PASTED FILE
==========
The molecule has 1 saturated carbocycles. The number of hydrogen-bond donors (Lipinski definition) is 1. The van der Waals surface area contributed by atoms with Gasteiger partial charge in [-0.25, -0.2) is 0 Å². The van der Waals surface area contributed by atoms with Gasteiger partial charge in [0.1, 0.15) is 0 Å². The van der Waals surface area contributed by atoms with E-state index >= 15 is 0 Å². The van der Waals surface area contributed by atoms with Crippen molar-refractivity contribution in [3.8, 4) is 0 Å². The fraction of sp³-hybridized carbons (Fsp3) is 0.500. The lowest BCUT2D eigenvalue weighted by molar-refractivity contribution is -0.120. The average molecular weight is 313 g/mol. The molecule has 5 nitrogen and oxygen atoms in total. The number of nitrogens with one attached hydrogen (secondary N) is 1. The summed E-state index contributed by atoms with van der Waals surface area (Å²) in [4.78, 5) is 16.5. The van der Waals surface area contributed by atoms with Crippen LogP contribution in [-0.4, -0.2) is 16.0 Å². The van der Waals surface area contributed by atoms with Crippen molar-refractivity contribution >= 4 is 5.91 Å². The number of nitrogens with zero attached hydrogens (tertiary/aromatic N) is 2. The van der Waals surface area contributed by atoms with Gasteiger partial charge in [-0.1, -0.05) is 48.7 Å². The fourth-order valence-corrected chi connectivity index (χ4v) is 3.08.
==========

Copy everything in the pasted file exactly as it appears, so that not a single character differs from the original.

The molecule has 1 saturated carbocycles. The number of hydrogen-bond donors (Lipinski definition) is 1. The van der Waals surface area contributed by atoms with Gasteiger partial charge in [-0.25, -0.2) is 0 Å². The van der Waals surface area contributed by atoms with Gasteiger partial charge in [0.1, 0.15) is 0 Å². The van der Waals surface area contributed by atoms with E-state index >= 15 is 0 Å². The van der Waals surface area contributed by atoms with Crippen molar-refractivity contribution in [3.8, 4) is 0 Å². The fraction of sp³-hybridized carbons (Fsp3) is 0.500. The lowest BCUT2D eigenvalue weighted by molar-refractivity contribution is -0.120. The average molecular weight is 313 g/mol. The molecule has 5 nitrogen and oxygen atoms in total. The number of nitrogens with one attached hydrogen (secondary N) is 1. The summed E-state index contributed by atoms with van der Waals surface area (Å²) in [4.78, 5) is 16.5. The van der Waals surface area contributed by atoms with Crippen LogP contribution in [-0.4, -0.2) is 16.0 Å². The van der Waals surface area contributed by atoms with Crippen molar-refractivity contribution >= 4 is 5.91 Å². The number of nitrogens with zero attached hydrogens (tertiary/aromatic N) is 2. The van der Waals surface area contributed by atoms with Gasteiger partial charge in [-0.1, -0.05) is 48.7 Å². The fourth-order valence-corrected chi connectivity index (χ4v) is 3.08.